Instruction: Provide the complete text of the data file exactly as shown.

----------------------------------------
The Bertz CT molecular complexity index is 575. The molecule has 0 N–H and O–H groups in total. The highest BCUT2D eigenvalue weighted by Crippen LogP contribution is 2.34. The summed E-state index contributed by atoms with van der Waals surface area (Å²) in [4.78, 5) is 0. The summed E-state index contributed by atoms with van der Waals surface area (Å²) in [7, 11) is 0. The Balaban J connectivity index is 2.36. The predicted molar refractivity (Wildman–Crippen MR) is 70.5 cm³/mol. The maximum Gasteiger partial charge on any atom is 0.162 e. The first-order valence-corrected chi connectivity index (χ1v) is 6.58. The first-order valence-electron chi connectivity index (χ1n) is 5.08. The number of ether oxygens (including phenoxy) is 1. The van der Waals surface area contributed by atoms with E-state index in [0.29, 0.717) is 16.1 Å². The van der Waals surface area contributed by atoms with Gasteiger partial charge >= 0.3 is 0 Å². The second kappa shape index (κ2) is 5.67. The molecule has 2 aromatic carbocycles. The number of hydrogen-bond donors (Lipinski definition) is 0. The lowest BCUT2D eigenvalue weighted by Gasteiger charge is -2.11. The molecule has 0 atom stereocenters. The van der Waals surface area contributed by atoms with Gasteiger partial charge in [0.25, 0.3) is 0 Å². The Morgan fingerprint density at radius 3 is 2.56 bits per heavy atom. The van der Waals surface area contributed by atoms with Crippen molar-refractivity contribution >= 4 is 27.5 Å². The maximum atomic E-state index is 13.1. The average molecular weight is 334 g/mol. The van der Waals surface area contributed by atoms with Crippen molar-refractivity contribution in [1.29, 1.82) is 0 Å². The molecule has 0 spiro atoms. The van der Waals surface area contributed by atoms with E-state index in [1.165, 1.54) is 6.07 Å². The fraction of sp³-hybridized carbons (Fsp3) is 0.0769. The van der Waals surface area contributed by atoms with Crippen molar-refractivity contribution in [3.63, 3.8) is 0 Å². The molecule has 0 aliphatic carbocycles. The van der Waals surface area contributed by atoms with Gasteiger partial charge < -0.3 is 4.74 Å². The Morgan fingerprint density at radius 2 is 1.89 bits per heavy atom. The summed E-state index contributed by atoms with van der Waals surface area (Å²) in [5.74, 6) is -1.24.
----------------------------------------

The Bertz CT molecular complexity index is 575. The molecule has 0 N–H and O–H groups in total. The highest BCUT2D eigenvalue weighted by Crippen LogP contribution is 2.34. The summed E-state index contributed by atoms with van der Waals surface area (Å²) in [4.78, 5) is 0. The summed E-state index contributed by atoms with van der Waals surface area (Å²) in [7, 11) is 0. The Balaban J connectivity index is 2.36. The predicted molar refractivity (Wildman–Crippen MR) is 70.5 cm³/mol. The maximum Gasteiger partial charge on any atom is 0.162 e. The first-order valence-corrected chi connectivity index (χ1v) is 6.58. The first-order valence-electron chi connectivity index (χ1n) is 5.08. The number of ether oxygens (including phenoxy) is 1. The van der Waals surface area contributed by atoms with E-state index in [0.29, 0.717) is 16.1 Å². The van der Waals surface area contributed by atoms with Gasteiger partial charge >= 0.3 is 0 Å². The second kappa shape index (κ2) is 5.67. The molecule has 2 aromatic carbocycles. The number of hydrogen-bond donors (Lipinski definition) is 0. The lowest BCUT2D eigenvalue weighted by Gasteiger charge is -2.11. The molecule has 0 atom stereocenters. The van der Waals surface area contributed by atoms with Gasteiger partial charge in [0.25, 0.3) is 0 Å². The Morgan fingerprint density at radius 3 is 2.56 bits per heavy atom. The van der Waals surface area contributed by atoms with Crippen molar-refractivity contribution >= 4 is 27.5 Å². The maximum atomic E-state index is 13.1. The average molecular weight is 334 g/mol. The van der Waals surface area contributed by atoms with Crippen molar-refractivity contribution in [1.29, 1.82) is 0 Å². The molecule has 0 spiro atoms. The van der Waals surface area contributed by atoms with E-state index in [1.165, 1.54) is 6.07 Å². The fraction of sp³-hybridized carbons (Fsp3) is 0.0769. The van der Waals surface area contributed by atoms with Crippen molar-refractivity contribution in [3.63, 3.8) is 0 Å². The molecule has 0 aliphatic carbocycles. The van der Waals surface area contributed by atoms with Gasteiger partial charge < -0.3 is 4.74 Å². The Morgan fingerprint density at radius 2 is 1.89 bits per heavy atom. The summed E-state index contributed by atoms with van der Waals surface area (Å²) in [5.74, 6) is -1.24.